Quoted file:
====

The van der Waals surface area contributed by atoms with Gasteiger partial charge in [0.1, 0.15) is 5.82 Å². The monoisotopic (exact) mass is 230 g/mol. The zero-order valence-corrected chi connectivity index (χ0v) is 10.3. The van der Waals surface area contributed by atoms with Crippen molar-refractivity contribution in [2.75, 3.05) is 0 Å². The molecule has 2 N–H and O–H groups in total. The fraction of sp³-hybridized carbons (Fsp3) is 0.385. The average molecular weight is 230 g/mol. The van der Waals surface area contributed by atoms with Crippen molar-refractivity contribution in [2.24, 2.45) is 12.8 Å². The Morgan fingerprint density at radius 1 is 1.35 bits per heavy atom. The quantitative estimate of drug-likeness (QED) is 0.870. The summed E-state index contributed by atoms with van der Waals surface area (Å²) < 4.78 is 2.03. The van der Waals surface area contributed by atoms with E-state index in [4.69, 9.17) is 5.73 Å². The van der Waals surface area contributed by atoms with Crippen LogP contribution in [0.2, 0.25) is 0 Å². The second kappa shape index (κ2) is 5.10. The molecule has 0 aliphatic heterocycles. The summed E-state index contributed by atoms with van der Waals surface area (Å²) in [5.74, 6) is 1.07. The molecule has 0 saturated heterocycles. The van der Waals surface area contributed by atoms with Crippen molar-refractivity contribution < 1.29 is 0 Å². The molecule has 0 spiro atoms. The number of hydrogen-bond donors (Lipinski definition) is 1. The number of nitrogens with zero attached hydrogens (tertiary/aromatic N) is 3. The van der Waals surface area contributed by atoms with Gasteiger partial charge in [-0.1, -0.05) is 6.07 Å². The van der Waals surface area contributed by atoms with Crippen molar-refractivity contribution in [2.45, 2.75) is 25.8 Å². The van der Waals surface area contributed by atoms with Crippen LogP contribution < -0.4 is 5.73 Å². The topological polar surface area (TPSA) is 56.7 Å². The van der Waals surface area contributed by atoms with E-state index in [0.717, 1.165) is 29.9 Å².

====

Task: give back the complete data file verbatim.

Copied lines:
The van der Waals surface area contributed by atoms with Gasteiger partial charge in [0.1, 0.15) is 5.82 Å². The monoisotopic (exact) mass is 230 g/mol. The zero-order valence-corrected chi connectivity index (χ0v) is 10.3. The van der Waals surface area contributed by atoms with Crippen molar-refractivity contribution in [2.75, 3.05) is 0 Å². The molecule has 2 N–H and O–H groups in total. The fraction of sp³-hybridized carbons (Fsp3) is 0.385. The average molecular weight is 230 g/mol. The van der Waals surface area contributed by atoms with Crippen molar-refractivity contribution in [2.24, 2.45) is 12.8 Å². The Morgan fingerprint density at radius 1 is 1.35 bits per heavy atom. The quantitative estimate of drug-likeness (QED) is 0.870. The summed E-state index contributed by atoms with van der Waals surface area (Å²) < 4.78 is 2.03. The van der Waals surface area contributed by atoms with E-state index in [4.69, 9.17) is 5.73 Å². The van der Waals surface area contributed by atoms with Crippen LogP contribution in [0.2, 0.25) is 0 Å². The second kappa shape index (κ2) is 5.10. The molecule has 0 aliphatic heterocycles. The summed E-state index contributed by atoms with van der Waals surface area (Å²) in [5.74, 6) is 1.07. The molecule has 0 saturated heterocycles. The van der Waals surface area contributed by atoms with Crippen molar-refractivity contribution < 1.29 is 0 Å². The molecule has 0 spiro atoms. The number of hydrogen-bond donors (Lipinski definition) is 1. The number of nitrogens with zero attached hydrogens (tertiary/aromatic N) is 3. The van der Waals surface area contributed by atoms with Gasteiger partial charge in [-0.1, -0.05) is 6.07 Å². The van der Waals surface area contributed by atoms with Crippen molar-refractivity contribution in [2.45, 2.75) is 25.8 Å². The van der Waals surface area contributed by atoms with Crippen LogP contribution < -0.4 is 5.73 Å². The topological polar surface area (TPSA) is 56.7 Å². The van der Waals surface area contributed by atoms with E-state index in [0.717, 1.165) is 29.9 Å².